IAAF argued in court that Caster Semenya is ‘biologically male’

Caster Semenya
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The governing body of track argued that Caster Semenya is “biologically male” and that is the reason she should reduce her natural testosterone to be allowed to compete in female competitions, according to documents released publicly by sport’s highest court for the first time on Tuesday.

The IAAF’s stance on Semenya and other female athletes affected by its new testosterone regulations was revealed in a 163-page decision from the Switzerland-based Court of Arbitration for Sport, where the South African runner took on the IAAF over its highly contentious hormone rules in a closed-doors five-day hearing in February. CAS released only excerpts of the final decision when it was announced last month.

Tuesday’s fuller court records, which were still partially redacted, show the IAAF referred to the two-time Olympic 800m champion as one of a number of “biologically male athletes with female gender identities.”

In witness statements to the court, Semenya responded to the assertion by saying that being described as biologically male “hurts more than I can put in words.”

Semenya told the court she was unable to express the depth of hurt and insult she felt at the IAAF “telling me that I am not a woman.”

The IAAF won the case at CAS by a 2-1 majority of the panel of judges, allowing it to implement testosterone limits for Semenya and other female athletes who it says were born with typical male chromosome patterns.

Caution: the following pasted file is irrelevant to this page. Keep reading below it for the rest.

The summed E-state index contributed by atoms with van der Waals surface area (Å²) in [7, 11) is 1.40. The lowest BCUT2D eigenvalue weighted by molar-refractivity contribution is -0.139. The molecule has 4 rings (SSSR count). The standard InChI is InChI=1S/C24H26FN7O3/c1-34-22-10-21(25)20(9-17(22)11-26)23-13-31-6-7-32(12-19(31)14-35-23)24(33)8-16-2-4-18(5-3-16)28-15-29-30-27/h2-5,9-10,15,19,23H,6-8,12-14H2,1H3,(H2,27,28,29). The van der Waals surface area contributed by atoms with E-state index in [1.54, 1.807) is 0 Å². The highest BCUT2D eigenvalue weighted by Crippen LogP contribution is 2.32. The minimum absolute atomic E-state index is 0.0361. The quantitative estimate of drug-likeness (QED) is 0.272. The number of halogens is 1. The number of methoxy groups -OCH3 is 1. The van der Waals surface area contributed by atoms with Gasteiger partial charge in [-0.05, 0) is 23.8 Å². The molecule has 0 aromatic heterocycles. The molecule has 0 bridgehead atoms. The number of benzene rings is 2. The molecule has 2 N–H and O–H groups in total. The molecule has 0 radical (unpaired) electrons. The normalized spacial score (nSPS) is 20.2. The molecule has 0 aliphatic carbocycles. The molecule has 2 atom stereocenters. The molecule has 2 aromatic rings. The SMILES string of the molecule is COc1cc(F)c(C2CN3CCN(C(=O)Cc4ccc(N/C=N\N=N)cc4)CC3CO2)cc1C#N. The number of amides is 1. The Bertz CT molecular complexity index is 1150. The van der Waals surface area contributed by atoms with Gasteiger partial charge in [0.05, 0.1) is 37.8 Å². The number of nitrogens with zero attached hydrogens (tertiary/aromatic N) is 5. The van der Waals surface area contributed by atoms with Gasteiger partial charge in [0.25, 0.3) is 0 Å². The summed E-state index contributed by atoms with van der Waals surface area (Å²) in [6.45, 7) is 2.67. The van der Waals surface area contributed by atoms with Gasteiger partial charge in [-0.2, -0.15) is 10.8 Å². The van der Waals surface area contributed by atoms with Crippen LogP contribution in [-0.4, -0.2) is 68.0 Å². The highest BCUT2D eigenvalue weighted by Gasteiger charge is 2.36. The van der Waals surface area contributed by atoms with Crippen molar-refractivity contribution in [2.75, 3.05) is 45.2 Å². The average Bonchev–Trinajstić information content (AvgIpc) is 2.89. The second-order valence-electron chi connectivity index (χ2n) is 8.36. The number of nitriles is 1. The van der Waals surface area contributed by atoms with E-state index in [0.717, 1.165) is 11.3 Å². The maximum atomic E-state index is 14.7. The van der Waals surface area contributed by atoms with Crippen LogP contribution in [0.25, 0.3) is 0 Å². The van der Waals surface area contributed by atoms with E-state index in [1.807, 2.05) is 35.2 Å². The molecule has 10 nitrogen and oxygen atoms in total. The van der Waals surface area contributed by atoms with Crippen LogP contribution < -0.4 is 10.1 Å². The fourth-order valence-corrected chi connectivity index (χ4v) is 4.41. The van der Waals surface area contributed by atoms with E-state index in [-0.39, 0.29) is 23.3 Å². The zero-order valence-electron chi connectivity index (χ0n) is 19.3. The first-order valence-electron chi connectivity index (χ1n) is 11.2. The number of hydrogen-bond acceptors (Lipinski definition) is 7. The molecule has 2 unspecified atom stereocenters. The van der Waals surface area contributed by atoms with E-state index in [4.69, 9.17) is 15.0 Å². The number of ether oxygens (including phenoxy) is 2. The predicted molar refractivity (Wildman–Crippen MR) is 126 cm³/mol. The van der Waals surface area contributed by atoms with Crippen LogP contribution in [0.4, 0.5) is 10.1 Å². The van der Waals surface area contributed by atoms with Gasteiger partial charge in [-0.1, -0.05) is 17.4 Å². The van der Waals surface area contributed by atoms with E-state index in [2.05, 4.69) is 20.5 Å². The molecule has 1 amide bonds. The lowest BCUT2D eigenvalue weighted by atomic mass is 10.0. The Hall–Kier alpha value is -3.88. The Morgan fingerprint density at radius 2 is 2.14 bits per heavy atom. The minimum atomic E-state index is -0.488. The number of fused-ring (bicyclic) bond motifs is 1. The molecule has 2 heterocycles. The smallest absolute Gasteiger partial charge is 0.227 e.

At least two other athletes, Olympic 800m silver and bronze medalists Francine Niyonsaba of Burundi and Margaret Wambui of Kenya, have said they are also affected by the new rules. They also have railed against the regulations and criticized the IAAF.

Semenya, who has been legally identified as female her whole life, appealed the CAS verdict to Switzerland’s supreme court on human rights grounds. She won an interim ruling to temporarily suspend the hormone regulations.

The dispute between the 28-year-old Semenya, who is also a three-time world champion, and the IAAF is viewed as the most complex and controversial that sport has faced in years.

The IAAF says Semenya is one of a number of female athletes born with a “differences of sex disorder” and the typical male XY chromosome pattern, giving them male levels of the hormone testosterone after puberty and therefore an unfair athletic advantage over other female athletes.

To be allowed to compete under the rules, Semenya and other affected athletes must medically reduce their testosterone to below a specific threshold set by the IAAF. The rules only apply to races from 400m to one mile.

Semenya has refused to take medication to alter what she calls her natural form.

Tuesday’s documents shone a light on some of the runner’s experiences in a bitter 10-year battle with track and field authorities, experiences which she hasn’t spoken about publicly.

Testifying to the court, Semenya said she had been subjected to gender verification tests by South African track authorities in the buildup to the 2009 World Championships without being told or understanding the nature of the tests. She was 18 at the time and preparing for her first major competition.